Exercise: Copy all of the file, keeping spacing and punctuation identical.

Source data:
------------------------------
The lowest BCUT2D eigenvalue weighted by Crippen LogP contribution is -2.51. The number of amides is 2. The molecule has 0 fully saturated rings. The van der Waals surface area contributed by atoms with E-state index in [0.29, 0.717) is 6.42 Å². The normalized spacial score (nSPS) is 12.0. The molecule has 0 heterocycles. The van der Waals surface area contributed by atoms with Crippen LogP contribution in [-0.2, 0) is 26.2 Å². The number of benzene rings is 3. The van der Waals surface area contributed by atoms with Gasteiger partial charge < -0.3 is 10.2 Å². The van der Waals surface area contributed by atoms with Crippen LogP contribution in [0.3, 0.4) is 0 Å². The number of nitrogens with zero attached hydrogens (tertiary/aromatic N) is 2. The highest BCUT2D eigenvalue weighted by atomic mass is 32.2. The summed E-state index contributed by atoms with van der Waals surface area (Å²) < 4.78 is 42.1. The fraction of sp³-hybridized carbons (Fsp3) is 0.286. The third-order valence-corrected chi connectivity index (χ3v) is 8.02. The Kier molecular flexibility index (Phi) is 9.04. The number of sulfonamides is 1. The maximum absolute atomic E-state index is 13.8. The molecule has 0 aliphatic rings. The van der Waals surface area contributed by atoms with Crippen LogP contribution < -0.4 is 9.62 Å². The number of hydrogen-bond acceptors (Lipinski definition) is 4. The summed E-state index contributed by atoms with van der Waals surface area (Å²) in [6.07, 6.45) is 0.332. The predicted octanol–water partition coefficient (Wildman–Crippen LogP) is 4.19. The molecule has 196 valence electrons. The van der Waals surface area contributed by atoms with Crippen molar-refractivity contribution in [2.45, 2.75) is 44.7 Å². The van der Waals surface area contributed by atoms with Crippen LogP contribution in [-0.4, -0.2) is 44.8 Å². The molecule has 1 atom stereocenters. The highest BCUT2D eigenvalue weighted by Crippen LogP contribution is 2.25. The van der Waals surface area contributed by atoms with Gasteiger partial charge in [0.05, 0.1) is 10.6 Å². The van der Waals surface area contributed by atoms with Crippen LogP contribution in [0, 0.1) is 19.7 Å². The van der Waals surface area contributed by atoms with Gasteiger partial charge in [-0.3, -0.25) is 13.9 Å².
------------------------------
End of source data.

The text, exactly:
The lowest BCUT2D eigenvalue weighted by Crippen LogP contribution is -2.51. The number of amides is 2. The molecule has 0 fully saturated rings. The van der Waals surface area contributed by atoms with E-state index in [0.29, 0.717) is 6.42 Å². The normalized spacial score (nSPS) is 12.0. The molecule has 0 heterocycles. The van der Waals surface area contributed by atoms with Crippen LogP contribution in [-0.2, 0) is 26.2 Å². The number of benzene rings is 3. The van der Waals surface area contributed by atoms with Gasteiger partial charge < -0.3 is 10.2 Å². The van der Waals surface area contributed by atoms with Crippen LogP contribution in [0.3, 0.4) is 0 Å². The number of nitrogens with zero attached hydrogens (tertiary/aromatic N) is 2. The highest BCUT2D eigenvalue weighted by atomic mass is 32.2. The summed E-state index contributed by atoms with van der Waals surface area (Å²) < 4.78 is 42.1. The fraction of sp³-hybridized carbons (Fsp3) is 0.286. The third-order valence-corrected chi connectivity index (χ3v) is 8.02. The Kier molecular flexibility index (Phi) is 9.04. The number of sulfonamides is 1. The maximum absolute atomic E-state index is 13.8. The molecule has 0 aliphatic rings. The van der Waals surface area contributed by atoms with Crippen LogP contribution < -0.4 is 9.62 Å². The number of hydrogen-bond acceptors (Lipinski definition) is 4. The summed E-state index contributed by atoms with van der Waals surface area (Å²) in [6.07, 6.45) is 0.332. The predicted octanol–water partition coefficient (Wildman–Crippen LogP) is 4.19. The molecule has 196 valence electrons. The van der Waals surface area contributed by atoms with Crippen molar-refractivity contribution in [2.45, 2.75) is 44.7 Å². The van der Waals surface area contributed by atoms with Crippen LogP contribution in [-0.4, -0.2) is 44.8 Å². The molecule has 1 atom stereocenters. The highest BCUT2D eigenvalue weighted by Crippen LogP contribution is 2.25. The van der Waals surface area contributed by atoms with Gasteiger partial charge in [0.05, 0.1) is 10.6 Å². The van der Waals surface area contributed by atoms with Crippen LogP contribution in [0, 0.1) is 19.7 Å². The van der Waals surface area contributed by atoms with Gasteiger partial charge in [-0.3, -0.25) is 13.9 Å².